Texas governor Greg Abbott has been reluctant to issue a state-wide stay-at-home order. As he pointed out in a press conference Monday, almost 200 of Texas’s 254 counties have yet to report a case of the Chinese coronavirus. So he’s left the decisions regarding lockdowns to each county.
That, however, has resulted in some counties — including Dallas, Fort Worth, Houston, Austin and San Antonio — issuing orders that have resulted in gun stores and manufacturers being shuttered, which is contrary to the language of the Texas constitution.
Here’s a press release from the NSSF:
Many Texas counties and cities have issued “stay-at-home” orders to combat the spread of COVID-19. These orders direct all businesses not considered “essential” to close. Some exceptions include liquor stores, dry cleaners, bicycle repair shops and hardware stores. Conspicuously excluded in all but one are firearm-related businesses.
This appears to be an intentional effort to restrict Texans’ constitutionally-protected right to keep and bear arms. It happened in the heart of Dallas as a historic and popular gun store was directed to close only hours after the Dallas County Order took effect. Other stores in Dallas closed after hearing of this directed closure.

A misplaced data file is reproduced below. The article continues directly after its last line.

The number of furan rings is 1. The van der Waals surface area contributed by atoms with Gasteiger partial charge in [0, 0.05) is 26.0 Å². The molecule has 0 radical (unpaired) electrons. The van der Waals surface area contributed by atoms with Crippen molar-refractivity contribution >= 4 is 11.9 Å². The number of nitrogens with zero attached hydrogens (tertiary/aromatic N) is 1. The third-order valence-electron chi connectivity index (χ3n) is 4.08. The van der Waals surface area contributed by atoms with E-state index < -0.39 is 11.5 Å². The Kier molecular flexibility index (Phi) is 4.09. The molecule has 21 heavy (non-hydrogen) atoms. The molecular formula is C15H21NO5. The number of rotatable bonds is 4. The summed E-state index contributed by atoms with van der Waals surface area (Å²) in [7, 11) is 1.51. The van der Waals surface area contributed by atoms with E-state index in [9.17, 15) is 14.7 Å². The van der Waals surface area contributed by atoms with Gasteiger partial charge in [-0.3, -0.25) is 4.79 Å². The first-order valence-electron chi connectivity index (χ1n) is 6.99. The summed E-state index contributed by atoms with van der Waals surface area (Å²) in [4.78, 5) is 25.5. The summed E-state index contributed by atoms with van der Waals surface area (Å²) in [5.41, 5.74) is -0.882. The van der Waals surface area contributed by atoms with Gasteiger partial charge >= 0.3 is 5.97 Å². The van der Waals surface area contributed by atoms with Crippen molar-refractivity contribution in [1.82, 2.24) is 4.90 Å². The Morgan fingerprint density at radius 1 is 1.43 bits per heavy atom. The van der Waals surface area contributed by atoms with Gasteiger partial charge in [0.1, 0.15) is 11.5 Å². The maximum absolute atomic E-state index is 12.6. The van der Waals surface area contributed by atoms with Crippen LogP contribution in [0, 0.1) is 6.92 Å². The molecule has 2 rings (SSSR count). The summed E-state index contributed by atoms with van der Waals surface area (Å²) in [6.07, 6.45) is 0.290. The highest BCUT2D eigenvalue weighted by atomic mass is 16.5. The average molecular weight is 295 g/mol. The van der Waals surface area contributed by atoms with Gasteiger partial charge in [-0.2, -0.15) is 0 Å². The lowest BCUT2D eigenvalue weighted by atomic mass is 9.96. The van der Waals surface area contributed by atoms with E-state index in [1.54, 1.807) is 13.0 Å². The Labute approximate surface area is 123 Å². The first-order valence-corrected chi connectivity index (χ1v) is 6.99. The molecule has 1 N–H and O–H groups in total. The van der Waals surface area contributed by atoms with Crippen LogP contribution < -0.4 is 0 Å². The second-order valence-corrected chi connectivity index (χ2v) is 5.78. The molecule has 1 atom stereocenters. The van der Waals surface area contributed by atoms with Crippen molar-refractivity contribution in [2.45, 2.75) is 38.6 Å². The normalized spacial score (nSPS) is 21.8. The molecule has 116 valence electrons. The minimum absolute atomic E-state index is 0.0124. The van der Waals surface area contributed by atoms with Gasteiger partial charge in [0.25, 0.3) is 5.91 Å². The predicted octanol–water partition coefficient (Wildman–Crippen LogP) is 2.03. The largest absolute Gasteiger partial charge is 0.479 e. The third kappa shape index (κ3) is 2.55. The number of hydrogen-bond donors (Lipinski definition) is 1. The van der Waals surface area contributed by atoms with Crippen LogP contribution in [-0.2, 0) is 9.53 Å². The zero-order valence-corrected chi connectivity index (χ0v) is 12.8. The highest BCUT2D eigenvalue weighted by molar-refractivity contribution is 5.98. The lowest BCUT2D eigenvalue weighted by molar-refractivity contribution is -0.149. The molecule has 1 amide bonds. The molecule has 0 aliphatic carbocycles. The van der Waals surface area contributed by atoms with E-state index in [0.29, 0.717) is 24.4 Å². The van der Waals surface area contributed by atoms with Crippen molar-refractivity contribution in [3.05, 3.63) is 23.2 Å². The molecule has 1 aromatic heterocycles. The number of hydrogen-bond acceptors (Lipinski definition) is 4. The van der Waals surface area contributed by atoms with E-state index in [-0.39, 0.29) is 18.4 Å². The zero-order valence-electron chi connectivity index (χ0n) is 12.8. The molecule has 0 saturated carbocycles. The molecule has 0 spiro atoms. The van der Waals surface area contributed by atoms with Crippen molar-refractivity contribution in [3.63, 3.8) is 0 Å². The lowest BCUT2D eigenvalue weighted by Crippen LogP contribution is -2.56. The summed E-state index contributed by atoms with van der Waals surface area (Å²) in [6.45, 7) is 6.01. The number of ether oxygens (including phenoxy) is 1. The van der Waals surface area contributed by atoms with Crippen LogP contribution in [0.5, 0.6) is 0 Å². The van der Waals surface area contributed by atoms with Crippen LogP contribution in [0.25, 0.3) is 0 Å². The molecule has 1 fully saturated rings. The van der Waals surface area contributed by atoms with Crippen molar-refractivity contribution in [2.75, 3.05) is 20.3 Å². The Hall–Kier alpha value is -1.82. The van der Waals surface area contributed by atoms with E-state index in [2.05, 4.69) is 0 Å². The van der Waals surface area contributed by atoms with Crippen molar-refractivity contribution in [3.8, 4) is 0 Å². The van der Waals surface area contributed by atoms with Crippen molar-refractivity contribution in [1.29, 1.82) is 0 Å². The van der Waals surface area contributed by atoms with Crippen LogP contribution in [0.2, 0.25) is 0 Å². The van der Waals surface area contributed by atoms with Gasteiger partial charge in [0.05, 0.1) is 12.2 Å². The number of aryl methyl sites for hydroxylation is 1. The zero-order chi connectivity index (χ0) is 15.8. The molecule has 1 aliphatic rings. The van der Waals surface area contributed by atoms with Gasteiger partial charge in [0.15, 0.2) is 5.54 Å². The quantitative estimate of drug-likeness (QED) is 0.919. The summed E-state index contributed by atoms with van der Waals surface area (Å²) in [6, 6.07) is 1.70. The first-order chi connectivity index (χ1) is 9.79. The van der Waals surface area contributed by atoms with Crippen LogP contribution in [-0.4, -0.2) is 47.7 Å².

Texas law is clear. The state statute preempting localities from adopting regulations exceeding state authority on gun sales reads:
A county order or regulation designed or enforced to effectively restrict or prohibit the manufacture, sale, purchase, transfer, or display of firearms, firearm accessories, or ammunition that is otherwise lawful in this state is void. (A similar provision applies to municipalities.)
Further, the Texas Constitution reads:
Every citizen shall have the right to keep and bear arms in the lawful defense of himself or the State; but the Legislature shall have the power, by law, to regulate the wearing of arms, with a view to prevent crime.
State Rep. Dustin Burrows (R-Lubbock) requested Attorney General Ken Paxton (R) to issue an expedited opinion clarifying the proper role of cities and counties. Attorney General Paxton has had a steadfast record of objectively interpreting the letter of the law and defending the citizens’ firearms freedoms.
Members of the firearms industry in Texas should review the language of any order affecting their particular jurisdiction. This language, along with the foregoing provisions of the preemption law, should be considered when deciding whether to remain open.
Jurisdictions’ orders not classifying firearm-related businesses as “essential” include Dallas, Bexar, Harris and Travis Counties, as well as San Antonio, Fort Worth, Austin and Lubbock. Denton County is the exception, classifying “retail firearms sales” as Essential Critical Infrastructure.
NSSF® urges all members to closely follow CDC guidelines, practice social distancing and take precautions to protect the health of their employees and customers.
NSSF is working with state and local officials to ensure that this unfortunate chapter in Texas’ local government history is short-lived and not repeated.